A friend-of-the-court brief signed exclusively by prominent Republicans is in the works that urges the U.S. Supreme Court to find a constitutional right to same-sex marriage, according to multiple sources familiar with the planned document.
Ken Mehlman, who’s gay and former chair of the Republican National Committee, is leading the effort to gather signatures for the filing. Mehlman didn’t immediately respond to a request for comment.
The effort recalls a similar GOP brief led by Mehlman and filed before the Supreme Court in 2013 that argued against the constitutionality of California’s Proposition 8. A total of 131 individuals signed the brief in an unprecedented demonstration of support for marriage equality within the Republican Party.
One source familiar with the planned brief said the legal arguments will be along the lines of the filing from Western Republicans before the U.S. Tenth Circuit Court of Appeals, which struck down bans on same-sex marriage in Utah and Oklahoma. That brief made a conservative case for same-sex marriage by arguing that it promotes the values of stability, mutual support and obligation and that striking down bans on gay nuptials isn’t judicial activism.
In January, the U.S. Supreme Court agreed to consider lawsuits from Michigan, Ohio, Kentucky and Tennessee seeking marriage rights for same-sex couples. It’s anticipated justices will deliver a nationwide ruling on the issue by the end of June.
It’s unclear when the brief will be filed before the Supreme Court. The deadline for filing a friend-of-the-court brief in favor of plaintiff same-sex couples is March 6.
A spokesperson for Rep. Ileana Ros-Lehitnen (R-Fla.), one of two sitting House members who signed the Prop 8 brief, affirmed she had signed the brief from Mehlman.
“Yes, she is a signatory to the Mehlman amicus brief,” said Keith Fernandez, a Ros-Lehtinen spokesperson.
The office of the other Republican in Congress who reportedly signed the Prop 8 brief, Rep. Richard Hanna (R-N.Y.), didn’t respond to a request for comment on whether he also penned his name.
Also acknowledging that he agreed to sign the brief was Wyoming State Rep. Dan Zwonizter, who came to national attention for speaking out in 2007 against a measure that would have prohibited recognition of same-sex marriage in Wyoming.
“I’m pleased to offer my support on the amicus curiae brief, just as I was in support of the Tenth Circuit brief, because the argument is substantially the same, and I hope we’ll prevail like we did in the Tenth Circuit,” Zwonizter said.
Although Mehlman is leading efforts on the brief, Zwonizter said he was contacted by the D.C.-based group Civitas Public Affairs two weeks ago about the filing and hasn’t yet seen the document. That group is run by LGBT advocates Patrick Guerriero and Bill Smith, who formerly headed Gill Action Fund.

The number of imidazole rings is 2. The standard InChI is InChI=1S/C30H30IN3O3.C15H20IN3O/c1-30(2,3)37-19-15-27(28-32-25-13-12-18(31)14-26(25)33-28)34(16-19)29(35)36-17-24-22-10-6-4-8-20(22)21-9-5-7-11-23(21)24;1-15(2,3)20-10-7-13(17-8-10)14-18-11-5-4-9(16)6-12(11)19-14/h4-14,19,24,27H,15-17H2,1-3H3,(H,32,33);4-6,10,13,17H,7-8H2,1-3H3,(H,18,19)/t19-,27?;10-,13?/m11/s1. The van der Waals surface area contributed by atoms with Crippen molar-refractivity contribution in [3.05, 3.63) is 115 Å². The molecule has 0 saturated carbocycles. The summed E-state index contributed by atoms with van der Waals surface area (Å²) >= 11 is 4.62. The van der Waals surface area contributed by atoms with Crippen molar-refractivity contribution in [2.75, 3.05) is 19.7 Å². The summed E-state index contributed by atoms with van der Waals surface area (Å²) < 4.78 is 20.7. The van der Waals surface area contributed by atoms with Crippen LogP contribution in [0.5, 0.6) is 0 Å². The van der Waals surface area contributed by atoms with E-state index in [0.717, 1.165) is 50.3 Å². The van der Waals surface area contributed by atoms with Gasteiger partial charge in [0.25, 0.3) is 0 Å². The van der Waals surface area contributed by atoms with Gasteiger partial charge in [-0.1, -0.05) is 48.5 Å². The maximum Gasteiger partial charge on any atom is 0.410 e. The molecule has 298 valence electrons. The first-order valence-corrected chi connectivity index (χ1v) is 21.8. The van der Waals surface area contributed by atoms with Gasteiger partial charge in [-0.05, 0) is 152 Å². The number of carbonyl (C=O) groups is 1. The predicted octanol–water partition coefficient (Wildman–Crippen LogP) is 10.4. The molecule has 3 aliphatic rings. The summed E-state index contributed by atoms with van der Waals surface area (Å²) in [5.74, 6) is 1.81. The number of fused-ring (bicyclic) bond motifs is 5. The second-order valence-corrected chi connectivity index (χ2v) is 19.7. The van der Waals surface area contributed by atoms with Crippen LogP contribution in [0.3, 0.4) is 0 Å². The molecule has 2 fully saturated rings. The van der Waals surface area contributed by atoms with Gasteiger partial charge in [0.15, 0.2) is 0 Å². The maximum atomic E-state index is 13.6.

Also affirming that he signed the brief is Jim Kolbe, a gay former U.S. House member who represented Arizona in Congress and was among the Republicans who signed the Prop 8 brief. Kolbe acknowledged he signed the brief via email to the Blade and didn’t immediately respond to a follow-up.
“I signed an amicus brief,” Kolbe said. “I believe it is the one that Ken Mehlman is associated with, although he was not the person who contacted me about adding my name as a signator.”
It remains to be seen whether other Republicans in Congress who support same-sex marriage will sign the brief, or whether the final tally of signers will exceed the 131 Republicans who signed in 2013.
Besides Ros-Lehtinen and Hanna, other GOP members of Congress who support marriage equality include Reps. Charlie Dent (Pa.), David Jolly (Fla.), Robert Dold (Ill.) and Carlos Curbelo (Fla.) as well as Sens. Rob Portman (Ohio), Susan Collins (Maine), Mark Kirk (Ill.) and Lisa Murkowski (Alaska).
James Slepian, a Dold spokesperson, said his boss is considering signing.
“We got a copy of the brief yesterday and are taking a look at it this week,” Slepian said. “It’s obviously an issue that my boss is very engaged in as a supporter of marriage equality and I’ll shoot you a note once we have a chance to read through the brief.”
The offices of the remaining lawmakers didn’t respond to the Washington Blade’s request for comment. Portman also already demurred on supporting the litigation pending before the Supreme Court, telling the Washington Blade in January, “I support the democratic process, and I think it is working.”
In recent years, Mehlman has been an advocate of marriage equality, raising money for the Prop 8 case, helping with lobbying efforts to legalize same-sex marriage in New York and counseling President Obama on his endorsement of gay nuptials in 2012.
But during his tenure with the RNC, Mehlman worked to pass state constitutional amendments at the ballot barring same-sex marriage and helped the George W. Bush campaign, which made passage of a U.S. constitutional amendment banning same-sex marriage a central issue. Rumors persisted for years that he was gay, but Mehlman didn’t come out publicly until 2010. Later, he apologized for those efforts against marriage rights for gay couples.
“At a personal level, I wish I had spoken out against the effort,” Mehlman said in an interview with Salon in 2012. “As I’ve been involved in the fight for marriage equality, one of the things I’ve learned is how many people were harmed by the campaigns in which I was involved. I apologize to them and tell them I am sorry. While there have been recent victories, this could still be a long struggle in which there will be setbacks, and I’ll do my part to be helpful.”